After a 2008 YouTube video of Pempengco singing “I Have Nothing” went viral, she was invited to guest on The Oprah Winfrey Show where world-class musicians like David Foster took notice of her. Since then, Pempengco has starred in Glee, performed a duet with Celine Dion at the Madison Square Garden, and recorded hit single Pyramid with Iyaz, which topped the Billboard Dance Chart in 2010. 

Pempengco was the second Filipino to rank on the Billboard Hot 100 chart, according to Forbes Magazine.

De Villa, 23, co-founder & CTO of Cropital

Photo from Rachel de Villa's Facebook

De Villa is the co-founder and chief technology officer (CTO) of a multi-awarded crowdfunding platform for Filipino farmers called Cropital. She won in the Youth Entrepreneurship Development Workshop (YEDW), Manila leg, organized by GoNegosyo.

De Villa’s works were also recognized at the Unilever Philippines’ Creamsilk Women Empowerment Scholarship and Young Entrepreneurs Society Philippines’ Startup Summit Philippines National in August 2015, according to Forbes Magazine.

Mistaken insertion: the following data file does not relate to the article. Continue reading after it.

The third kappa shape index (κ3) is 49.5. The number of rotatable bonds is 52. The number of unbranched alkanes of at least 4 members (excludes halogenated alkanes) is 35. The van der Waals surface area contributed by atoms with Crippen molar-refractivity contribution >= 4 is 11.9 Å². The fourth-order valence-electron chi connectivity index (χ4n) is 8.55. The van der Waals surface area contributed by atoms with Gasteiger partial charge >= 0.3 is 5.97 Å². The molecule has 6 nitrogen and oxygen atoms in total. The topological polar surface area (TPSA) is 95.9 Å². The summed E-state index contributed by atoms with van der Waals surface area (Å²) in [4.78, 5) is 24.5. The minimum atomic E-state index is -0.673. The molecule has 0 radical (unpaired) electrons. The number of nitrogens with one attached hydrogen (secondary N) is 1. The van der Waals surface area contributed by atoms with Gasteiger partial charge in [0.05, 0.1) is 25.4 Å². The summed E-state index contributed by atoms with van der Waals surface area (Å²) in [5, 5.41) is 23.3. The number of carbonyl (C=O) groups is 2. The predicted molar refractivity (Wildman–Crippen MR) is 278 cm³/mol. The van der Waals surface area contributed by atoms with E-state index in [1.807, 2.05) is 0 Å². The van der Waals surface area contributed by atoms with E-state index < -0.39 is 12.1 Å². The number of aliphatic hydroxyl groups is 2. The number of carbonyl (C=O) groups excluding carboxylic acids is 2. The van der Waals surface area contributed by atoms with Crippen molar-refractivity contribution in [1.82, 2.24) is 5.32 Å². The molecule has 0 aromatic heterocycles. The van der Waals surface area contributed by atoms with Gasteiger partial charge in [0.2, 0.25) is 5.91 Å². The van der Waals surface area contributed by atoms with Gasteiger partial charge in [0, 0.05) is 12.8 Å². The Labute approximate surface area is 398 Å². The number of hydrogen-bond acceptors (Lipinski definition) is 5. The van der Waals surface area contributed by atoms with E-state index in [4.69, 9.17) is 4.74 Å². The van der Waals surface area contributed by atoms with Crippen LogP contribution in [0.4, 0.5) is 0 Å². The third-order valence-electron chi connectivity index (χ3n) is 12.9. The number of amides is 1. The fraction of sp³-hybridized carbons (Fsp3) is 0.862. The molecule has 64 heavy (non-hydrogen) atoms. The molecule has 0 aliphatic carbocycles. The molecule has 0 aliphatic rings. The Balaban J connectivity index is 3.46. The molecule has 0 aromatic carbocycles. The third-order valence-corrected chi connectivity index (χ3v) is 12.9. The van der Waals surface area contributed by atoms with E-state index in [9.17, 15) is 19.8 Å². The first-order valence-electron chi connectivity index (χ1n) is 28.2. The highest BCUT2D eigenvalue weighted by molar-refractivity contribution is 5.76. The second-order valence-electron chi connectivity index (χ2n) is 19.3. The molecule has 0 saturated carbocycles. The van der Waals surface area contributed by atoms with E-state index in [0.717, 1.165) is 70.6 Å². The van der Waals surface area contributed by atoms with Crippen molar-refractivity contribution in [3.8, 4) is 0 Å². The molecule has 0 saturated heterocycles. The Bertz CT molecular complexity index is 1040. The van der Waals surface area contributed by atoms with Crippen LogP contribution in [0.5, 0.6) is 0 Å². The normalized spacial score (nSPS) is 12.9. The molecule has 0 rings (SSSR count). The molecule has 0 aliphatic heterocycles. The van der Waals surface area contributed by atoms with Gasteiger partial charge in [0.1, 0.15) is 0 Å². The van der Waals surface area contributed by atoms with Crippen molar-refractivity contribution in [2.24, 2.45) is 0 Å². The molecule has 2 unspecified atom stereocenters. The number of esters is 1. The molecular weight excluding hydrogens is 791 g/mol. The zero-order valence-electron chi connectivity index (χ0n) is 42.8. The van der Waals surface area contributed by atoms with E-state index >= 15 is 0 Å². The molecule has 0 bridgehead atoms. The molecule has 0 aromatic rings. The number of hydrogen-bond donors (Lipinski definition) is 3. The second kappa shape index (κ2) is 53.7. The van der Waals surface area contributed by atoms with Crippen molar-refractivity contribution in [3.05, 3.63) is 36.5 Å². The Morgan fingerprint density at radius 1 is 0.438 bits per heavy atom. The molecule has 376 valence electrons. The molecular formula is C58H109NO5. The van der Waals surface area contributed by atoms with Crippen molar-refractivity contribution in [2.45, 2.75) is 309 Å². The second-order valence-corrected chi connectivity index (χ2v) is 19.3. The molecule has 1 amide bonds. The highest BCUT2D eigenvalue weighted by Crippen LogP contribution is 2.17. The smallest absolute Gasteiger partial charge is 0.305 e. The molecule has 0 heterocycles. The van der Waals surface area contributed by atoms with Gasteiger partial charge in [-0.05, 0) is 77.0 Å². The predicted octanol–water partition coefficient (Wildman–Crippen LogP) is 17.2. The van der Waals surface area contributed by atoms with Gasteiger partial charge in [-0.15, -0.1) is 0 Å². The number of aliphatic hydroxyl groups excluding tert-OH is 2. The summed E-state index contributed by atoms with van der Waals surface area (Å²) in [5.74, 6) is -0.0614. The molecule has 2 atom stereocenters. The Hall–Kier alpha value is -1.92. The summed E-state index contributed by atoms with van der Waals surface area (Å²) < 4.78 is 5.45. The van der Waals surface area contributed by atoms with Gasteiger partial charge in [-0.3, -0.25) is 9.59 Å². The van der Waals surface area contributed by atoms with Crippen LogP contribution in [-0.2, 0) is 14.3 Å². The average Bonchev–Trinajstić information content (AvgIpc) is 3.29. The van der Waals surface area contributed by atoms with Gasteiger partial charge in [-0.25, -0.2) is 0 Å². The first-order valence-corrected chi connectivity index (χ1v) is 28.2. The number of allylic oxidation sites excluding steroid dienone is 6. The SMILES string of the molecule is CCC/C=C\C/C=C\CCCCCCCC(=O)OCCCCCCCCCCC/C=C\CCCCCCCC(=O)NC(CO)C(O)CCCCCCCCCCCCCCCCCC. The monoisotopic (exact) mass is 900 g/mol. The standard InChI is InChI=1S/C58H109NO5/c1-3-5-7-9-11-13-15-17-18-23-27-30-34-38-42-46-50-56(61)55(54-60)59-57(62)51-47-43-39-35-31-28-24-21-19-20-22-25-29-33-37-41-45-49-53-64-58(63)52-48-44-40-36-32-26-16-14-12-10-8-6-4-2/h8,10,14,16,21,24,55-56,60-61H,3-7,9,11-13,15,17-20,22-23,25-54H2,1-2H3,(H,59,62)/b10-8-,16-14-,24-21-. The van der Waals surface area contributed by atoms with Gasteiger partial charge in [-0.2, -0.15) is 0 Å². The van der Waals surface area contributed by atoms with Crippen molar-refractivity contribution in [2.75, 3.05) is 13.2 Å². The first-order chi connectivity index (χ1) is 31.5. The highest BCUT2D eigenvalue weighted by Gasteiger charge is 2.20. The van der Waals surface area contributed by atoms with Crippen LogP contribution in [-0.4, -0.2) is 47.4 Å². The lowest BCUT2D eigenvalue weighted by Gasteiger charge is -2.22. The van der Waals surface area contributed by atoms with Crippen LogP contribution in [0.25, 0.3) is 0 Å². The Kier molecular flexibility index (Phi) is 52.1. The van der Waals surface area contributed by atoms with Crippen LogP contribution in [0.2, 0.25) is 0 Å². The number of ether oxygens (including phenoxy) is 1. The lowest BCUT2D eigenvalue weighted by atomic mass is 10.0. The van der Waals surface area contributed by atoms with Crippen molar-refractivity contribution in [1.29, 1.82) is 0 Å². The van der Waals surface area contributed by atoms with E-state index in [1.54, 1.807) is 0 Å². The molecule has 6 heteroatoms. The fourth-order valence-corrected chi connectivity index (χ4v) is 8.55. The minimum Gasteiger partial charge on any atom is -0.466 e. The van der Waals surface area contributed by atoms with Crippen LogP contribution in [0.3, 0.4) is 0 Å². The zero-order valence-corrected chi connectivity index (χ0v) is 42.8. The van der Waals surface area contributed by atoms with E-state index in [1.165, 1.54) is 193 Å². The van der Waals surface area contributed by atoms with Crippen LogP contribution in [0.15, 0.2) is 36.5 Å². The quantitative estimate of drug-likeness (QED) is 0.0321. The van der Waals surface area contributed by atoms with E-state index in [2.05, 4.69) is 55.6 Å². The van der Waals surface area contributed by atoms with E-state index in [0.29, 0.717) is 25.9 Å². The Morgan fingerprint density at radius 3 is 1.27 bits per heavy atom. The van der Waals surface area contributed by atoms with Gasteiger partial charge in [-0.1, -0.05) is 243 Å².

Balace, 27, founder & CEO of Peekawoo

Balace created dating service platform Peekawoo in 2013, receiving funding from Kickstart Ventures. Forbes Magazine said her dating site had about 25,000 users as of late 2014.

Peekawoo is part of the new wave of tech companies that seeks to revitalize technopreneurship in the Philippines.

According to Forbes, Balace has developed two patents.

Hataman, 15, inventor

Hataman is the youngest of the bunch. At an early age of 15, he invented biodegradable bags made from coconut by-product that disintegrate after a few days. 

Hataman received a bronze medal from the International Sustainable World Energy, Engineering, and Environment Project for his invention in 2015. Forbes said he also bagged a gold medal in the International Young Inventors Olympiad in 2004.

He is the son of Autonomous Region in Muslim Mindanao Governor Mujiv Hataman.

Onozawa, 26, co-founder & CEO of Loudbasstard

File photo from the 2013 Rappler Move Awards

Onozawa set up Loudbasstard in 2012, creating and selling bamboo music amplifiers that symbolize the  traditional Philippine culture.

According to Forbes, Onozawa’s company now averages monthly revenue of $20,000 and has added hybrid speakers to its product line. With only 5 employees, Loudbasstard has a network of contractors selling in Japan and in the country.